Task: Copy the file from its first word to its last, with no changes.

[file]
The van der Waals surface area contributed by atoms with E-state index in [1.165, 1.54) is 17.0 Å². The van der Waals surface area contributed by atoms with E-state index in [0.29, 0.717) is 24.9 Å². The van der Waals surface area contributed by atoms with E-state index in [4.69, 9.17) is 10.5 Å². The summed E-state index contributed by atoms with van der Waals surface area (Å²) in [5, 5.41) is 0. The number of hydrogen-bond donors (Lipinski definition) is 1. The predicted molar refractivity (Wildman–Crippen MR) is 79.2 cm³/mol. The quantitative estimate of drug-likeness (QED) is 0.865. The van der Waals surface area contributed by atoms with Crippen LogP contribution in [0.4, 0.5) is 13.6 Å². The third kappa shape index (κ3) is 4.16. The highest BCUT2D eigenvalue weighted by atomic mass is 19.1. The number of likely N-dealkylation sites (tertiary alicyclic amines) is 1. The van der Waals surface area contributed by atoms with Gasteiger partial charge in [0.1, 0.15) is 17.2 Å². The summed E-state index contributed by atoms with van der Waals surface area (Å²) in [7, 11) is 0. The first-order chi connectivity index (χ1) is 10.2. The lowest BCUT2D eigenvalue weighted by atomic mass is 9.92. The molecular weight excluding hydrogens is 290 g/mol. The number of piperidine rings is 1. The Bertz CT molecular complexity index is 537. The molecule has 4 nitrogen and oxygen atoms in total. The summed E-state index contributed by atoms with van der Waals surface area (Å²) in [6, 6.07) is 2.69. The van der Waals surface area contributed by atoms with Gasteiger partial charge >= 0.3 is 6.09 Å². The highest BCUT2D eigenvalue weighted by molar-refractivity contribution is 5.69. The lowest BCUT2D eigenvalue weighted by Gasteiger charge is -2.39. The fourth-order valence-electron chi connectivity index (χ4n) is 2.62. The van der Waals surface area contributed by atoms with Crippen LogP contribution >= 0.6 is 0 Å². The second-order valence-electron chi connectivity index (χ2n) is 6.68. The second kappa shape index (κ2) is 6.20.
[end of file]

The van der Waals surface area contributed by atoms with E-state index in [1.165, 1.54) is 17.0 Å². The van der Waals surface area contributed by atoms with E-state index in [0.29, 0.717) is 24.9 Å². The van der Waals surface area contributed by atoms with E-state index in [4.69, 9.17) is 10.5 Å². The summed E-state index contributed by atoms with van der Waals surface area (Å²) in [5, 5.41) is 0. The number of hydrogen-bond donors (Lipinski definition) is 1. The predicted molar refractivity (Wildman–Crippen MR) is 79.2 cm³/mol. The quantitative estimate of drug-likeness (QED) is 0.865. The van der Waals surface area contributed by atoms with Crippen LogP contribution in [0.4, 0.5) is 13.6 Å². The third kappa shape index (κ3) is 4.16. The highest BCUT2D eigenvalue weighted by atomic mass is 19.1. The number of likely N-dealkylation sites (tertiary alicyclic amines) is 1. The van der Waals surface area contributed by atoms with Gasteiger partial charge in [0.1, 0.15) is 17.2 Å². The summed E-state index contributed by atoms with van der Waals surface area (Å²) in [7, 11) is 0. The first-order chi connectivity index (χ1) is 10.2. The lowest BCUT2D eigenvalue weighted by atomic mass is 9.92. The molecular weight excluding hydrogens is 290 g/mol. The number of piperidine rings is 1. The Bertz CT molecular complexity index is 537. The molecule has 4 nitrogen and oxygen atoms in total. The summed E-state index contributed by atoms with van der Waals surface area (Å²) in [6, 6.07) is 2.69. The van der Waals surface area contributed by atoms with Gasteiger partial charge >= 0.3 is 6.09 Å². The highest BCUT2D eigenvalue weighted by molar-refractivity contribution is 5.69. The lowest BCUT2D eigenvalue weighted by Gasteiger charge is -2.39. The fourth-order valence-electron chi connectivity index (χ4n) is 2.62. The van der Waals surface area contributed by atoms with Crippen LogP contribution >= 0.6 is 0 Å². The second-order valence-electron chi connectivity index (χ2n) is 6.68. The second kappa shape index (κ2) is 6.20.